import webdriver from selenium.webdriver.chrome.options 
import Options from selenium.webdriver.common.keys 
import Keys from time import sleep   
#Fixture for Firefox @pytest.fixture(scope="class") 
def driver_init(request):     ff_driver = webdriver.Firefox()     
request.cls.driver = ff_driver     yield     ff_driver.close()   
#Fixture for Chrome @pytest.fixture(scope="class") 
def chrome_driver_init(request):     
chrome_driver = webdriver.Chrome()     
request.cls.driver = chrome_driver     yield     chrome_driver.close()   
@pytest.mark.usefixtures("driver_init") class BasicTest:     pass class Test_URL(BasicTest):         
def test_open_url(self):             
self.driver.get("https://www.lambdatest.com/")             
print(self.driver.title)               
sleep(5)   
@pytest.mark.usefixtures("chrome_driver_init") 
class Basic_Chrome_Test:     
pass class Test_URL_Chrome(Basic_Chrome_Test):         
def test_open_url(self):             
self.driver.get("https://www.lambdatest.com/")            
 print(self.driver.title)               
sleep(5)

Since we require the test output in an HTML file, we make us of –html=&nbsp;argumentt while executing the test code. The complete command to execute test automation using pytest with Selenium WebDriver:

| 1 |

py.test.exe --capture=no --verbose --html=pytest_selenium_test_report.html test_selenium_webdriver-1.py


|

Below is the execution output, testcase test_open_url() is executed for the class Test_URL  and Test_URL_Chrome() . The test report is pytest_selenium_test_report.html [Image – PyTest-Selenium-Output-1.png]. Here is a test report for further clarity.

As seen in the above implementation, the only difference between fixture function for Firefox and Chrome browser is the setting up of the respective browser. The majority of the implementation is same for both the browsers, so it becomes important to optimize the code by avoiding repetition of code. This is possible by making use of parameterized fixtures. As seen in the implementation [Filename – test_selenium_webdriver-1.py], the major change is addition of parameters to fixtures, as in @pytest.fixture(params=[“chrome”, “firefox”],scope=”class”) . Depending on the browser in use, the corresponding WebDriver is used to invoke the browser.

# Import the 'modules' that are required for execution   
import pytest import pytest_html from selenium 
import webdriver from selenium.webdriver.chrome.options 
import Options from selenium.webdriver.common.keys 
import Keys from time import sleep   
#Fixture for Firefox @pytest.fixture(params=["chrome", "firefox"],scope="class")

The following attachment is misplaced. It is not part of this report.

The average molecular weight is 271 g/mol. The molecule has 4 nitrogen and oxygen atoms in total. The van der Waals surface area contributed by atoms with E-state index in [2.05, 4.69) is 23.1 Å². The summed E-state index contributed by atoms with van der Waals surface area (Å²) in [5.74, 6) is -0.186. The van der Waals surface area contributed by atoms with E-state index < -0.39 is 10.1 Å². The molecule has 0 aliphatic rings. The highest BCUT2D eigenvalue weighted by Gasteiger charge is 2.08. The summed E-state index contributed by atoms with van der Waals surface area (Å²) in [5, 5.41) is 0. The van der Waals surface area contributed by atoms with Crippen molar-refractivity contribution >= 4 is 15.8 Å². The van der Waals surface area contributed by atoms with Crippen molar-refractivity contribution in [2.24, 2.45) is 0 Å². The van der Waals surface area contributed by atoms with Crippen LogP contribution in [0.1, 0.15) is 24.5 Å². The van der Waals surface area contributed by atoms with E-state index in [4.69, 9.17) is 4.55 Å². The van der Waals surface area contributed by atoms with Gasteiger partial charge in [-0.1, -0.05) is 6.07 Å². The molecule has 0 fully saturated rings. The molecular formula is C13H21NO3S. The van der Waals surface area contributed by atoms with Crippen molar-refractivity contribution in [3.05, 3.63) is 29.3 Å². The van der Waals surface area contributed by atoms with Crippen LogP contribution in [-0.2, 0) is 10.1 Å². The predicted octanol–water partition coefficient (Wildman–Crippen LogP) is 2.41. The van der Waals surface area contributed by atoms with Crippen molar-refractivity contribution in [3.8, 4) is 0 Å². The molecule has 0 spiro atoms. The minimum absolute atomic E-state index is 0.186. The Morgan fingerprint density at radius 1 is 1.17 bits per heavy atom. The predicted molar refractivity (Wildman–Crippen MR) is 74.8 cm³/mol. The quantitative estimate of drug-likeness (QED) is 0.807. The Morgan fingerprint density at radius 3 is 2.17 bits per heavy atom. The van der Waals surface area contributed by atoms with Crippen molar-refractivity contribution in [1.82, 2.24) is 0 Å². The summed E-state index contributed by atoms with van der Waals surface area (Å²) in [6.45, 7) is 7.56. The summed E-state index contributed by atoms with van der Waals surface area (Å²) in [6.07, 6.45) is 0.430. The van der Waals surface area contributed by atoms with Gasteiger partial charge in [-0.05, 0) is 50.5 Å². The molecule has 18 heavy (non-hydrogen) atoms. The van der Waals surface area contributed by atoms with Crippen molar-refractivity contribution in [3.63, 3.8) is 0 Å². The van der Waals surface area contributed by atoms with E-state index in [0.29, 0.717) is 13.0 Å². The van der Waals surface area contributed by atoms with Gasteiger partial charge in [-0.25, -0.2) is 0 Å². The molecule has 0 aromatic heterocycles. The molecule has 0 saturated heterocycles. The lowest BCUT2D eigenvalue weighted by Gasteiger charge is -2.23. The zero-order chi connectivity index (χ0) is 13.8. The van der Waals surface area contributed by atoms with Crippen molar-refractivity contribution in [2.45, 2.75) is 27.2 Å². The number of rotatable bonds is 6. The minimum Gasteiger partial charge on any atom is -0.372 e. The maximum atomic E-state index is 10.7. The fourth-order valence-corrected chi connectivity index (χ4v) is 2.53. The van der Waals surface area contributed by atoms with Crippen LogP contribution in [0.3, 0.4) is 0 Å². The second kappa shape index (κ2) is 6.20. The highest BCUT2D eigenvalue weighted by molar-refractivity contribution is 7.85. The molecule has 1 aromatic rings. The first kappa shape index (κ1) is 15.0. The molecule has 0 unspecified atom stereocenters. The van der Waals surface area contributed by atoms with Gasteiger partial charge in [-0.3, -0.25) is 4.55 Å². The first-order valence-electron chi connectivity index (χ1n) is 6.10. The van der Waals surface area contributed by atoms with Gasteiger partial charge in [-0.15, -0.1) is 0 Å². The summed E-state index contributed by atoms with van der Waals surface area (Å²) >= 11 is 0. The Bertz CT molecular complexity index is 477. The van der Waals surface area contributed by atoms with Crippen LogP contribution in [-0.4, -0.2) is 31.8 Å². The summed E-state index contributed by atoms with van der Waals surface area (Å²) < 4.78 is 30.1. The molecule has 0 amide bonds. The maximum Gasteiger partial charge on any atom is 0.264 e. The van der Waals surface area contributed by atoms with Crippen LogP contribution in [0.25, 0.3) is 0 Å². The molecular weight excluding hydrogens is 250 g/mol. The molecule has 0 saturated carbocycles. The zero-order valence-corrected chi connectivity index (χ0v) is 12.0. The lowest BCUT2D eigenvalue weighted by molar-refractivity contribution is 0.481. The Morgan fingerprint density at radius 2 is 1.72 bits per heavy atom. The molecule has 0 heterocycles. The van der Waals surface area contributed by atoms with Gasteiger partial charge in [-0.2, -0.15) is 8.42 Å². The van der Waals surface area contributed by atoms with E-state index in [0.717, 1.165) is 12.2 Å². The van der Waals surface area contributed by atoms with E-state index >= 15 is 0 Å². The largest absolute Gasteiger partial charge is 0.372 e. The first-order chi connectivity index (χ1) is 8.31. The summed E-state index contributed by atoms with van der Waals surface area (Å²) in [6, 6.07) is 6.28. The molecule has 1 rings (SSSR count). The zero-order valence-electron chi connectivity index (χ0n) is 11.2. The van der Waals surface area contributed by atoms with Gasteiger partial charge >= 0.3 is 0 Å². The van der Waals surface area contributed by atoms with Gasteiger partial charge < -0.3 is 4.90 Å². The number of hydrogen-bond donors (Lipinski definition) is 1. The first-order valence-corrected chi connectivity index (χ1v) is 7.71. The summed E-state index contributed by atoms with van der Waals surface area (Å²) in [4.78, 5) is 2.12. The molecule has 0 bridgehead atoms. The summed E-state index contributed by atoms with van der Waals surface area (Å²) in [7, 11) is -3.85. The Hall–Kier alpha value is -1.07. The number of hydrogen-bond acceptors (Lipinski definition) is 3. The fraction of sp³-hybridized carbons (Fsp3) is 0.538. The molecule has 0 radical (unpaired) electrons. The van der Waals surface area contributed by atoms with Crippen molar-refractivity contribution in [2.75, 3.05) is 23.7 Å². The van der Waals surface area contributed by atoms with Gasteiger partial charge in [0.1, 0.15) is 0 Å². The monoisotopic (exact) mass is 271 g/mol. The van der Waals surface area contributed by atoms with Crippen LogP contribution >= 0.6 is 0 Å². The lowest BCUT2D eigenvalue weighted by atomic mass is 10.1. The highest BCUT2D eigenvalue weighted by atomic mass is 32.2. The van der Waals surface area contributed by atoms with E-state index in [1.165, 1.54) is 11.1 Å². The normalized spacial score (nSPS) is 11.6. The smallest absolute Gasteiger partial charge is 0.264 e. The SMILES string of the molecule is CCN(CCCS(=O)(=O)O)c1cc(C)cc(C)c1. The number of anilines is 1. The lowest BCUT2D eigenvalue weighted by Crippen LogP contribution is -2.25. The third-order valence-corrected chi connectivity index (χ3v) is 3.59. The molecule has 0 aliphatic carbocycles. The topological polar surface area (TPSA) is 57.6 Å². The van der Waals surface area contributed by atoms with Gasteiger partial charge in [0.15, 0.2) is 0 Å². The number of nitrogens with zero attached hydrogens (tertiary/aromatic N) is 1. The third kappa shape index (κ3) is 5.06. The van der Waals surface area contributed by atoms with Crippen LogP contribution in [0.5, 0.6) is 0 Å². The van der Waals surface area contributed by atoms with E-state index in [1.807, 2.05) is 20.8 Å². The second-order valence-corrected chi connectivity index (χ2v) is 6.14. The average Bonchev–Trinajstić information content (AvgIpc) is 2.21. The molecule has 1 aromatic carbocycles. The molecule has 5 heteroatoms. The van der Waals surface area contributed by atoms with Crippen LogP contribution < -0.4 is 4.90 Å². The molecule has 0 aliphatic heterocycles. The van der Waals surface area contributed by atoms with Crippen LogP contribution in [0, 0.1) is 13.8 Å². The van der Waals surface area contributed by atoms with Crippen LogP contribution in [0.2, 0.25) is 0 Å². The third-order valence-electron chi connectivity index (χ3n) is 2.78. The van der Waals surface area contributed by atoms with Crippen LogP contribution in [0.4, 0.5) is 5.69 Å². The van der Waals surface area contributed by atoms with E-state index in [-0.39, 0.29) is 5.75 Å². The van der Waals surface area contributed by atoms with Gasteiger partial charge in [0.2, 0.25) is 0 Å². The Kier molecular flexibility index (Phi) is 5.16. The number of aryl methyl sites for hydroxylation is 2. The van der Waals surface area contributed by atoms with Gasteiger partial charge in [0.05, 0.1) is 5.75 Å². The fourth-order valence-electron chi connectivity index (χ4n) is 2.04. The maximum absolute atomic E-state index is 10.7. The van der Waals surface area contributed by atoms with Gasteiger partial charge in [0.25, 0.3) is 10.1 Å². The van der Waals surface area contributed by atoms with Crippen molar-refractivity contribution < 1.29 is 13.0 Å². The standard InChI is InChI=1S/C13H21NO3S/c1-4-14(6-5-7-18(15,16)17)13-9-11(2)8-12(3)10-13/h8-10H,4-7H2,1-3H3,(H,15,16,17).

def driver_init(request):     
if request.param == "chrome":         
web_driver = webdriver.Chrome()     
if request.param == "firefox":         
web_driver = webdriver.Firefox()     
request.cls.driver = web_driver     yield     
web_driver.close()   
@pytest.mark.usefixtures("driver_init") class BasicTest:     
pass class Test_URL(BasicTest):         
def test_open_url(self):             
self.driver.get("https://www.lambdatest.com/")             
print(self.driver.title)               
sleep(5)

In our case, we are using the Chrome and Firefox browsers and the test case Test_URL()  would be executed for each browser separately. As seen in the output, the test case is invoked once with parameters as “firefox” and “chrome.”

Cross-Browser Testing With Pytest, Selenium and Lambdatest

There is always a limitation on the amount of testing that you can perform on your local machine or test machines since thorough testing has to be performed on different kinds of devices, operating systems, and browsers. Setting up a local test environment is not a scalable and economical option. This is where your test team can utilize the power of Lambdatest’s cross-browser testing on the cloud capabilities.

You can perform manual as well as automated cross-browser testing of your web application or website on different browsers (even old versions) and devices. You can also perform real-time testing by using their Tunnel feature which lets you use their test infrastructure from the terminal. LambdaTest Selenium Automation Grid enables you to perform end-to-end automation tests on a secure, reliable, and scalable Selenium infrastructure. You can utilize the LambdaTest Selenium Grid to not only increase the overall code-coverage (via testing), but to also decrease the overall time required to execute your automation scripts written in Python.

Conclusion

Test automation using Pytest with Selenium WebDriver is a very favourable option as a framework that has good features with which test engineers can come up with implementation that is easy to implement and which is scalable. It can be used for writing test cases for simple scenarios as well as highly complex scenarios. A developer who is well-versed with the Python, unittest/other test frameworks based on Python would find pytest easy to learn. With pytest leverages concepts like dependency injection, there is less cost involved in the maintainability of the source code.

Since the number of devices are increasing with each passing day, it becomes highly impractical to manually test your code against different devices, operating systems, and browsers; this is where testers/developers can utilize Lambdatest’s cross-browser testing tool, which allows you to perform test automation using pytest with Selenium WebDriver effortlessly.